Zuli is marketing its new Smartplug as much more than a connected outlet. "Connect your lights and appliances to Zuli Smartplugs," says Zuli's webpage. "And enable them to adapt to your presence." Sure there's an app, but everyone has an app. What distinguishes the Zuli is its ability to sense your presence and react.
Zuli is also the only major smart outlet on the, which means it's shouldering a lot of responsibility for a sizable group of consumers. Luckily, the Zuli Smartplug really comes through, wringing surprising results from its Bluetooth technology, and scoring points for a great app interface. Although it's only iOS compatible at the moment, CEO Taylor Umphreys says Android compatibility isn't far off. So if you've got a , or are interested in the future of , keep the Zuli Smartplug on your radar. And though its price a little steep right now, selling for $60 per plug (roughly, that's £40 and AU$80), Zuli is worth the money.
Setting up the Zuli Smartplug is simple. No instructional booklet is included, because the app walks you through the process. Each screen gives you a single instruction, lets you follow it, then swipes aside for the next screen.
I set up and re-set up three different Zuli Smartplugs three times each, and every time the process was seamless, taking only two or three minutes. Once you get the Smartplugs synced to your phone, you can use their base functionality, but to use their "Presence" feature, you'll have to take an extra step. This:
Yes, I looked ridiculous walking around waving my phone and in a room for 60 seconds, but it was actually kind of fun, to be honest. And while I traced the edges of my room and moving around inside it, the plug calibrated, so in the future it could sense when I walked into or out of the room.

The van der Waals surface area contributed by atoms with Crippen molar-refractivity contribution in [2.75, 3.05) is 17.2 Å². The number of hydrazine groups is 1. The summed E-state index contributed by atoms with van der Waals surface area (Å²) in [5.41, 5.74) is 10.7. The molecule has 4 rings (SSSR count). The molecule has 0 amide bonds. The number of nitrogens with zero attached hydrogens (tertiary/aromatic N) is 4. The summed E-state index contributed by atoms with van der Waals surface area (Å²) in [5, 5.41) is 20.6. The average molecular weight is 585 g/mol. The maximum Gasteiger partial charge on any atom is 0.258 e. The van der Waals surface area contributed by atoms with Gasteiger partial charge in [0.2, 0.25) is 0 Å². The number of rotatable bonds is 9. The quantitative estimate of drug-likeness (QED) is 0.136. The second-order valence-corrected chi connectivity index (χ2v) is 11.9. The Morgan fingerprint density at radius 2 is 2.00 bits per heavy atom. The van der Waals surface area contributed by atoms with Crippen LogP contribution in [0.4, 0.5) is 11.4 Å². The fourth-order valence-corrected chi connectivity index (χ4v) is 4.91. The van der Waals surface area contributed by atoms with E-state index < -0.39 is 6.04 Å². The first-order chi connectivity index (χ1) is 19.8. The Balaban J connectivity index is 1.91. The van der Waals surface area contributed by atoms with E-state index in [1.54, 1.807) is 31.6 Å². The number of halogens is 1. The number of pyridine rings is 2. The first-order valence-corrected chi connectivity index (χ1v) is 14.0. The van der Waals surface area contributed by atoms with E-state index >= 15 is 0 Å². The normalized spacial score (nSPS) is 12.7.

Overall, the setup is clear and straightforward. And the Zuli app interface draws the whole product together. Scheduling is easy, integration with Nest is a breeze, and working with multiple switches at once never bogs down the usability.
Design and features
When it comes to design, Zuli adheres to the philosophy, "if it ain't broke, don't fix it." The body of the switch is compact, and glossy white face is fashionable, though it definitely doesn't redefine fashion. In lieu of the bold and customizable LED stripe on, the Zuli displays its hexagonal logo with a simple white LED backlight.
I like small body of the Smartplug, and I like the button used for manually toggling the switch on and off, but the whole thing doesn't do anything new. I'm still waiting for a smart plug to feature two outlets, and it looks like I'll be waiting awhile.
The Zuli really shines when it comes to app features, though. You can do all the usual stuff: turn electronics on and off from your phone and schedule commands. But you can also use the SmartPlug as a dimmer, monitor energy usage with it, and use its Presence feature to integrate with Nest. All that, and it relies entirely on Bluetooth.
If you're following smart-home tech, you're likely aware of all the integration systems out there. What distinguishes them from each other is their method of communication between gadgets and users.uses Wi-Fi to communicate; will use a unique radio frequency for its communication protocol. Not to mention all the using alternative protocols like Z-Wave and Zigbee. Of course, different protocols require a hub or gateway (usually an extra $150) to translate them into a language your phone or laptop can access.
Bluetooth, however, is its own animal. Your smartphone can almost certainly communicate with it, but waking up the Bluetooth connection between your phone and other devices can be slow -- especially when it comes to technology we expect to work efficiently, like lights. Plus, Bluetooth's range isn't as wide as Wi-Fi's, so many gadgets suffer from inconsistent connectivity when trying to issue commands from a distance. So when I see devices like Zuli's Smartplug that rely primarily on Bluetooth, I'm always a little wary.